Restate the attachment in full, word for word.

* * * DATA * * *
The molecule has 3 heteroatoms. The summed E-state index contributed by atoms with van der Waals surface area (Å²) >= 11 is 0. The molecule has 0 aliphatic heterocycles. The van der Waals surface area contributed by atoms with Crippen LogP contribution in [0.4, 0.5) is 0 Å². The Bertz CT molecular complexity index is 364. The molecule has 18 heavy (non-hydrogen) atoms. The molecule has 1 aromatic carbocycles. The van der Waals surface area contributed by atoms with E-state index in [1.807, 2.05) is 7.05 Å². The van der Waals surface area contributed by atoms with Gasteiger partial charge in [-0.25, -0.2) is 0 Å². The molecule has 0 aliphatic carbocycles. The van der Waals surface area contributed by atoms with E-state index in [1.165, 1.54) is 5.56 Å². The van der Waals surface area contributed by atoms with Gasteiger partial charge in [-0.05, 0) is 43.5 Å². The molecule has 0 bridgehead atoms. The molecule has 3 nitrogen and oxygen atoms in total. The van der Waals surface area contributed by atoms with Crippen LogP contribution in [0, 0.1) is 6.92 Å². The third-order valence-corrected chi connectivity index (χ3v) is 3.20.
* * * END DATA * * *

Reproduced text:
The molecule has 3 heteroatoms. The summed E-state index contributed by atoms with van der Waals surface area (Å²) >= 11 is 0. The molecule has 0 aliphatic heterocycles. The van der Waals surface area contributed by atoms with Crippen LogP contribution in [0.4, 0.5) is 0 Å². The Bertz CT molecular complexity index is 364. The molecule has 18 heavy (non-hydrogen) atoms. The molecule has 1 aromatic carbocycles. The van der Waals surface area contributed by atoms with E-state index in [1.807, 2.05) is 7.05 Å². The van der Waals surface area contributed by atoms with Gasteiger partial charge in [-0.25, -0.2) is 0 Å². The molecule has 0 aliphatic carbocycles. The van der Waals surface area contributed by atoms with E-state index in [1.165, 1.54) is 5.56 Å². The van der Waals surface area contributed by atoms with Gasteiger partial charge in [-0.05, 0) is 43.5 Å². The molecule has 0 bridgehead atoms. The molecule has 3 nitrogen and oxygen atoms in total. The van der Waals surface area contributed by atoms with Crippen LogP contribution in [0, 0.1) is 6.92 Å². The third-order valence-corrected chi connectivity index (χ3v) is 3.20.